A Pain in the Gut

Gecko Golf Tour Putter BanThe Gecko Euro Pro Tours recently announced that they are banning all belly putters from use in their tournaments “until further tests can show that there is no unfair advantage gained by the use of [them]”. This made me laugh. How can you ban something without proving it’s an advantage? Or better yet, how can one putting style be considered to give unfair advantage when any player who chooses to can employ the stroke?

Sure this may simply be a publicity stunt to get some media attention, but it brings up some interesting points of view. For one, I understand that it’s fully within a tour’s rights to enact rules to ban equipment if it wants to – for example this tour also bans the use of laser yardage devices as well. But on the other hand, is this really where we want to fight our battles? Golf has enough rules already that professionals have to abide by; I don’t think tours need to enact their own.

On another note, the Gecko Tour insists that “whilst the belly putter may be acceptable within the realms of Amateur Golf, it is not something we are entirely convinced is appropriate for Professional golfers. Any golfer who is not happy with these terms and conditions does not have to participate.” So what are they trying to accomplish here? They are “not entirely convinced it is appropriate for professional golfers”? So not only are they unsure if it’s advantageous to use a belly putter, they are also unsure if using one is “appropriate”.

Well… good thing not all decisions in the world of golf are based opinions and best-guesses.

I understand the argument for belly putters. The logic is that by being able to anchor your putter in your gut, you can make a pendulum stroke much more easily. Traditional and long putters are not anchored – and thus the Gecko Tour is assuming this creates an unfair advantage. Phil Mickelson has quite literally turned his game around overnight by employing a belly putter. So it begs the question – if it’s true, then Gecko Tour may have a case – but without proof I think this is simply a case of a small tour flexing its muscles and golf politics gone awry.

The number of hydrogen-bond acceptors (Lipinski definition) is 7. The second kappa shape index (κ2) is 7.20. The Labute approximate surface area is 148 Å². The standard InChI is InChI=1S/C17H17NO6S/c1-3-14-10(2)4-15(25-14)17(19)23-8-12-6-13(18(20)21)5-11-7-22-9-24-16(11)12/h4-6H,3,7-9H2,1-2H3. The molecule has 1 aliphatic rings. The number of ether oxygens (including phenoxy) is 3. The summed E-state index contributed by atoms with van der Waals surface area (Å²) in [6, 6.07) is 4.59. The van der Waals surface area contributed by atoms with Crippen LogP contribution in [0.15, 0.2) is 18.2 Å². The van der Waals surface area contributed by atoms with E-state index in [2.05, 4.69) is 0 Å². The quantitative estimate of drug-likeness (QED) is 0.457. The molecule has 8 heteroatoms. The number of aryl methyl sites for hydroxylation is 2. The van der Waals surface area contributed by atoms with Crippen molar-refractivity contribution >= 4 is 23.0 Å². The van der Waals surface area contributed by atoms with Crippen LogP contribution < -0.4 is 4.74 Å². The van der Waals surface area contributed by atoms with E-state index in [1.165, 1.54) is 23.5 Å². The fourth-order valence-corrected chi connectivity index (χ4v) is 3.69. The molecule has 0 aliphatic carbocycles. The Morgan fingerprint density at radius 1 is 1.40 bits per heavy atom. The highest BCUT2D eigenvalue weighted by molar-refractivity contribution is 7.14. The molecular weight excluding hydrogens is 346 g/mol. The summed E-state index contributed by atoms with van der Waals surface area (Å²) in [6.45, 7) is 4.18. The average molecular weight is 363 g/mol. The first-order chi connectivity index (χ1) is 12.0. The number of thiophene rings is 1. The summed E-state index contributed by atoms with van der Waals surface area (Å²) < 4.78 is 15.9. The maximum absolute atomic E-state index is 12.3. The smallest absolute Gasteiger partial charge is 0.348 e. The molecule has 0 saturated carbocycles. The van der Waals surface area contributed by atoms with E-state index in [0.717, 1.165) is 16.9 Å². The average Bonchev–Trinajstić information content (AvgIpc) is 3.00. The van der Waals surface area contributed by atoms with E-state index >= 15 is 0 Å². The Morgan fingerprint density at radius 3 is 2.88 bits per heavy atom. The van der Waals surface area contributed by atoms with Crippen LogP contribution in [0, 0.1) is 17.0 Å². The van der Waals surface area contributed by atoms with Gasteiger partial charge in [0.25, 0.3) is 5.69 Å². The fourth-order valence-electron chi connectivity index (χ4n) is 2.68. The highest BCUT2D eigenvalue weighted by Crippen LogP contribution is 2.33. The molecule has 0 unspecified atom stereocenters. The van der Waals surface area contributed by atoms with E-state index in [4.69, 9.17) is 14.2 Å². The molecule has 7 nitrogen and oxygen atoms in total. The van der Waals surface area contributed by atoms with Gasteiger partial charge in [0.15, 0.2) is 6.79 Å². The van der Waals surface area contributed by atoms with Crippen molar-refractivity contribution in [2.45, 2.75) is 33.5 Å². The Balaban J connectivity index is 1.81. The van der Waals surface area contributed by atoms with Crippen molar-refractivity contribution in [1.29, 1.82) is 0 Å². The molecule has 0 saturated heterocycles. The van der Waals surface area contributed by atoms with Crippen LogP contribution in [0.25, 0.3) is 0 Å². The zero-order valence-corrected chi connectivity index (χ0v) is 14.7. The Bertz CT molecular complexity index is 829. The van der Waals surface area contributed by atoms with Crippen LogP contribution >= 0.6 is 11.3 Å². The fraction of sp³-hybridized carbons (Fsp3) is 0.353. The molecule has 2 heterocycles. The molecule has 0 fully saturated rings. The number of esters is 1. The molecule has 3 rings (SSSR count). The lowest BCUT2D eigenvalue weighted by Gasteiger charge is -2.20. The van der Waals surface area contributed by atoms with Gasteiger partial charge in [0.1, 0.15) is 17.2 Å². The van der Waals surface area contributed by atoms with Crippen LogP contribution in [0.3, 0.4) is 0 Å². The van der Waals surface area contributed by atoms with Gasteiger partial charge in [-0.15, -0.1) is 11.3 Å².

Banning this style of putting is not a smart move in my opinion. It would be no different from a tour banning the Stack & Tilt swing. If each and every player on any tour can employ the stroke if they wish, it is not an unfair advantage – case closed.

What are your thoughts on belly putters? Is this a smart move by Gecko Golf Tour? Do you think this trend will catch on?



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  1. Is this an over-reaction to grumblings from sore losers. It seems that most innovations in golf result in “an unfair advantage” to the first players willing to step out and try something new and different. Are we going to outlaw the sand wedge or the over-sized driver? How about going back to the wooden ball or the feathery? Better still, legislate a “standard” golf ball (made by one company under USGA or R&A control) for play by all. Will that ever stir up a hornets nest! Remember when USGA tried to take on Karsten Golf over square grooves on the Ping-eye 2 irons? I believe this is posturing and will not stand up in court, and I believe it will go to court.

  2. One of the many questions one might pose here is how any league could actually go about testing these putters against the “typical” putter. Given you really only care about professionals in this context, they’re really the only subjects you can examine. Just how many test subjects could you possibly measure, and of those, can they really be matched against the vast majority of other players? Just my thoughts.

  3. Agree with all comments… how are they going to test it? you cant just compare stats that would never hold up to any sort of legal or scientific scrutiny. And as Denny said there are always advancements that are supposed to make it easier or longer or spin more. and there are always people that complain about them.

  4. The fact is undeniable – adding a second point of support makes everything more stable.
    This is a fact and cannot be argued! This is a simple physics. Try to ride a shaft with one bearing.
    The true augment is if the golf authorities will allow for that help as they have allowed many other things before, however I believe that the putting case is completely different.
    A vast majority of players prove they worth on a patting green and on the putting green they are either made or broken. The best example is Tiger Woods. His putting has suffered the most in his collapse of form, throwing him beyond any contention in his comeback tournaments.
    The other example is Sergio Garcia – he would be a number one player in the world a long time age if it was not for his woeful putting.
    I believe that to make the game more competitive and equalise the field, the long (pendulum anchored at the chin or chest) and the belly putters should be IMMEDIATELY BANNED.

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